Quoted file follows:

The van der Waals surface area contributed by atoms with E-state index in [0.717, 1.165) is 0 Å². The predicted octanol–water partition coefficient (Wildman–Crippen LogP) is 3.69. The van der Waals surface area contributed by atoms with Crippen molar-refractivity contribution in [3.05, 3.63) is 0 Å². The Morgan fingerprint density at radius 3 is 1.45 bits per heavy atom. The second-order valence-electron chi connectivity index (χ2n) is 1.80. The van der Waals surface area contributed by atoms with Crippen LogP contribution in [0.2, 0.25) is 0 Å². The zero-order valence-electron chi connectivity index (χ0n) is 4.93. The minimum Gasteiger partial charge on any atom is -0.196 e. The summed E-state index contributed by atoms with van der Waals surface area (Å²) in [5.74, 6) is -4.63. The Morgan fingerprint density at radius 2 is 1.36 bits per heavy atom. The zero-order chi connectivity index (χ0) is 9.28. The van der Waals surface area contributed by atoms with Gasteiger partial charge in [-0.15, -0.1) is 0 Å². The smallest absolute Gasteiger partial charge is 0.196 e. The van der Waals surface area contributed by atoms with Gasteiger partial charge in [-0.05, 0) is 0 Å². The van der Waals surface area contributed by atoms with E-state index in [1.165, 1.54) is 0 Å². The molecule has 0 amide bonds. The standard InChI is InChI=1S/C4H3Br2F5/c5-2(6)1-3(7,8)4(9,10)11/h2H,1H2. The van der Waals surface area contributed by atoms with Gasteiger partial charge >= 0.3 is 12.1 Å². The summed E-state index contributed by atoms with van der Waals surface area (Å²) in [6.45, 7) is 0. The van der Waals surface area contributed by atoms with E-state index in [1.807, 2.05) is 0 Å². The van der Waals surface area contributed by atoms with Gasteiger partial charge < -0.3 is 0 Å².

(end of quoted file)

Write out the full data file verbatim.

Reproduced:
The van der Waals surface area contributed by atoms with E-state index in [0.717, 1.165) is 0 Å². The predicted octanol–water partition coefficient (Wildman–Crippen LogP) is 3.69. The van der Waals surface area contributed by atoms with Crippen molar-refractivity contribution in [3.05, 3.63) is 0 Å². The Morgan fingerprint density at radius 3 is 1.45 bits per heavy atom. The second-order valence-electron chi connectivity index (χ2n) is 1.80. The van der Waals surface area contributed by atoms with Crippen LogP contribution in [0.2, 0.25) is 0 Å². The zero-order valence-electron chi connectivity index (χ0n) is 4.93. The minimum Gasteiger partial charge on any atom is -0.196 e. The summed E-state index contributed by atoms with van der Waals surface area (Å²) in [5.74, 6) is -4.63. The Morgan fingerprint density at radius 2 is 1.36 bits per heavy atom. The zero-order chi connectivity index (χ0) is 9.28. The van der Waals surface area contributed by atoms with Gasteiger partial charge in [-0.15, -0.1) is 0 Å². The smallest absolute Gasteiger partial charge is 0.196 e. The van der Waals surface area contributed by atoms with Gasteiger partial charge in [-0.05, 0) is 0 Å². The van der Waals surface area contributed by atoms with E-state index in [1.165, 1.54) is 0 Å². The molecule has 0 amide bonds. The standard InChI is InChI=1S/C4H3Br2F5/c5-2(6)1-3(7,8)4(9,10)11/h2H,1H2. The van der Waals surface area contributed by atoms with Gasteiger partial charge >= 0.3 is 12.1 Å². The summed E-state index contributed by atoms with van der Waals surface area (Å²) in [6.45, 7) is 0. The van der Waals surface area contributed by atoms with E-state index in [1.807, 2.05) is 0 Å². The van der Waals surface area contributed by atoms with Gasteiger partial charge < -0.3 is 0 Å².